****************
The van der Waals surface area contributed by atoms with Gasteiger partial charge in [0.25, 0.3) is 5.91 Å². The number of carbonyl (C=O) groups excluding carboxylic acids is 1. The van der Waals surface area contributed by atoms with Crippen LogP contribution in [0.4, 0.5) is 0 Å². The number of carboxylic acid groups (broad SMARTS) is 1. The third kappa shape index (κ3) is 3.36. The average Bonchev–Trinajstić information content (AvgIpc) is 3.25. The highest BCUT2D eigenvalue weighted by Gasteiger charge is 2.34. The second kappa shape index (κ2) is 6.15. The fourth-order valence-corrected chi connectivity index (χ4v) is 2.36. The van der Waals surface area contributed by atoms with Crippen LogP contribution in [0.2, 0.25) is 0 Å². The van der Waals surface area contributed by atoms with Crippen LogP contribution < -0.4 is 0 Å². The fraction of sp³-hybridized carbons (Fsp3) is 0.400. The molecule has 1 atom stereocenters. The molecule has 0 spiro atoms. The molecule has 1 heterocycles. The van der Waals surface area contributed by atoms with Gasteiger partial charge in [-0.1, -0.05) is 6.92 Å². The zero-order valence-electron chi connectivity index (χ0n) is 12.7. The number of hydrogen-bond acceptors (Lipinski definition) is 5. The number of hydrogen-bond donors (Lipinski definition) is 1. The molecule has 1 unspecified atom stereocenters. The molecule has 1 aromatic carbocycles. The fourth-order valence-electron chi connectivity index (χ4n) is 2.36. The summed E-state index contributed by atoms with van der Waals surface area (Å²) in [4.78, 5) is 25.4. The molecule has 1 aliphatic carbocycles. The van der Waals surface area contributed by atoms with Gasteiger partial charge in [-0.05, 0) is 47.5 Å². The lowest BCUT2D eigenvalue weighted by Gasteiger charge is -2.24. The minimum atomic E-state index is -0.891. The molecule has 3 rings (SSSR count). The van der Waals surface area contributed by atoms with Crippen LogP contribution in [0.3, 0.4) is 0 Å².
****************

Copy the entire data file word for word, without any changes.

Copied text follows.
The van der Waals surface area contributed by atoms with Gasteiger partial charge in [0.25, 0.3) is 5.91 Å². The number of carbonyl (C=O) groups excluding carboxylic acids is 1. The van der Waals surface area contributed by atoms with Crippen LogP contribution in [0.4, 0.5) is 0 Å². The number of carboxylic acid groups (broad SMARTS) is 1. The third kappa shape index (κ3) is 3.36. The average Bonchev–Trinajstić information content (AvgIpc) is 3.25. The highest BCUT2D eigenvalue weighted by Gasteiger charge is 2.34. The second kappa shape index (κ2) is 6.15. The fourth-order valence-corrected chi connectivity index (χ4v) is 2.36. The van der Waals surface area contributed by atoms with Crippen LogP contribution in [0.2, 0.25) is 0 Å². The van der Waals surface area contributed by atoms with Crippen LogP contribution < -0.4 is 0 Å². The fraction of sp³-hybridized carbons (Fsp3) is 0.400. The molecule has 1 atom stereocenters. The molecule has 0 spiro atoms. The molecule has 1 heterocycles. The van der Waals surface area contributed by atoms with Gasteiger partial charge in [-0.1, -0.05) is 6.92 Å². The zero-order valence-electron chi connectivity index (χ0n) is 12.7. The number of hydrogen-bond acceptors (Lipinski definition) is 5. The number of hydrogen-bond donors (Lipinski definition) is 1. The molecule has 1 unspecified atom stereocenters. The molecule has 1 aromatic carbocycles. The fourth-order valence-electron chi connectivity index (χ4n) is 2.36. The summed E-state index contributed by atoms with van der Waals surface area (Å²) in [4.78, 5) is 25.4. The molecule has 1 aliphatic carbocycles. The van der Waals surface area contributed by atoms with Gasteiger partial charge in [-0.05, 0) is 47.5 Å². The lowest BCUT2D eigenvalue weighted by Gasteiger charge is -2.24. The minimum atomic E-state index is -0.891. The molecule has 3 rings (SSSR count). The van der Waals surface area contributed by atoms with Crippen LogP contribution in [0.3, 0.4) is 0 Å².